From DNA sequences to microbial ecology: Wrangling NEON soil microbe data with the neonMicrobe R package
Wednesday, August 4, 2021
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Clara Qin and Kai Zhu, University of California, Santa Cruz, Anny Chung, University of Georgia, Ryan Bartelme, Dawson Fairbanks and Chance Muscarella, University of Arizona, Yang Lin, University of Florida, Daniel Liptzin and Lee Stanish, University of Colorado, Boulder, Kusum Naithani and Ayanna St Rose, University of Arkansas, Kabir Peay, Stanford University, Peter Pellitier, Biology, Stanford University, Stanford, CA, Zoey Werbin, Boston University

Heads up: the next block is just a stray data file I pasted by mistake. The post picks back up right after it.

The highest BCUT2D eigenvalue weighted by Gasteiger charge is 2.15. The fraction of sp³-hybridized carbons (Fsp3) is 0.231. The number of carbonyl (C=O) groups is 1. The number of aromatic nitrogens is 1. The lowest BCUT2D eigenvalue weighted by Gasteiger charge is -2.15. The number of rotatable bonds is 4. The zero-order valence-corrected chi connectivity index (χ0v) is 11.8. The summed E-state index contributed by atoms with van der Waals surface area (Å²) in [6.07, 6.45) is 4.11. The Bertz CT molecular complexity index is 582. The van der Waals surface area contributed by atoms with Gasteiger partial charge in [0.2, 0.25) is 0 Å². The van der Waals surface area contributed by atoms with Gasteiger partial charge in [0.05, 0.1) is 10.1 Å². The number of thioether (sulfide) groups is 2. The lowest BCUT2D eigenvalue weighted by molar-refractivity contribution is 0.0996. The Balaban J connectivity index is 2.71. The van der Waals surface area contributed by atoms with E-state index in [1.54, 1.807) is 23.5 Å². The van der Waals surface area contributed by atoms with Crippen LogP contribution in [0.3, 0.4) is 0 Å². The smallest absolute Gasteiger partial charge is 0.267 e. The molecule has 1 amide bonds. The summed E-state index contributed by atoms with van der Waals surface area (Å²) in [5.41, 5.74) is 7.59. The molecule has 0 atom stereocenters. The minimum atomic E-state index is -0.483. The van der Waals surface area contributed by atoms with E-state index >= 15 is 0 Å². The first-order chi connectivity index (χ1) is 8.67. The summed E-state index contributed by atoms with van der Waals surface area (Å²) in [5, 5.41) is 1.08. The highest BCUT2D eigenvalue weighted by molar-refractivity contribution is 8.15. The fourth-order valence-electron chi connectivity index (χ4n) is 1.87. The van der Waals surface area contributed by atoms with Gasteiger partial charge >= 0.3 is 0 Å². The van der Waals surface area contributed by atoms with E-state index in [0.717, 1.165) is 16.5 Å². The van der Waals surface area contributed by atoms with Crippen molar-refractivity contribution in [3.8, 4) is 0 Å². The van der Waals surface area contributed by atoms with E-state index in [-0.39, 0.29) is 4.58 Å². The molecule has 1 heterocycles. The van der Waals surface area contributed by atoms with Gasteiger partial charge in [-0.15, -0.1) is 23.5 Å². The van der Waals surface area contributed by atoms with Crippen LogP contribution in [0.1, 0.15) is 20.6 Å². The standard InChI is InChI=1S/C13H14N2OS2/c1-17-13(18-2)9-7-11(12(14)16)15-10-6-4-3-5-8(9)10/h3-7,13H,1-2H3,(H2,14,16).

Background/Question/Methods Soil microbial communities play critical roles in a variety of ecosystem processes, but due to data limitations involving standardization and accessibility, they have been difficult to study at large spatial and temporal scales. To facilitate their analysis, we introduce the neonMicrobe R package—a suite of downloading, pre-processing, dataset assembly, and sensitivity analysis tools for publicly available marker gene sequencing data from the National Ecological Observatory Network (NEON). NEON soil sampling is conducted multiple times per year for 47 terrestrial sites and 13 ecoclimatic domains and will continue for three decades, making it one of the largest existing standardized sampling efforts for microbial communities. We describe quality-assurance steps used to remove low-quality samples, report on the results of a sensitivity analysis used to choose appropriate processing parameters, and present basic diversity analyses. For the sensitivity analysis, we specifically examined how variation across DADA2 quality filtering parameters controlling for read truncation length (truncLen) and sequencing error tolerance (maxEE) in reverse reads would affect the retention rate of 16S reads and downstream estimates of bacterial alpha- and beta-diversity. We used amplicon sequence variant (ASV) richness and Shannon index as our metrics for alpha-diversity, and Bray-Curtis dissimilarity as our metric for beta-diversity. Results/Conclusions Using the neonMicrobe package on the NEON soil microbial data downloaded in August 2020, we found that the 16S dataset contained over 191,000 ASVs from 5,625 samples, and the ITS dataset contained over 199,000 ASVs from 2,195 samples. From the sensitivity analysis, we found that the read retention rate varied across both truncLen and maxEE, but depended on the distribution of read quality scores in each sample, motivating careful examination of the quality profiles. Shannon diversity and observed richness were both sensitive to variation in truncLen, but not maxEE. In a given sample, varying truncLen produced significantly dissimilar representations of community composition, while varying maxEE had no effect. Therefore, we strongly caution against combining datasets processed using different values of truncLen, as this may create artifactual diversity patterns. The resulting sequence abundance tables can be linked to NEON’s other data products (e.g. soil chemical and physical data, plant community characteristics) and to soil subsamples kept in the NEON Biorepository. Using cloud computing platforms (e.g., CyVerse), the neonMicrobe package offers a fully reproducible pipeline to process DNA sequences into ecologically relevant data, which we expect to act as a valuable ecological baseline to inform future research.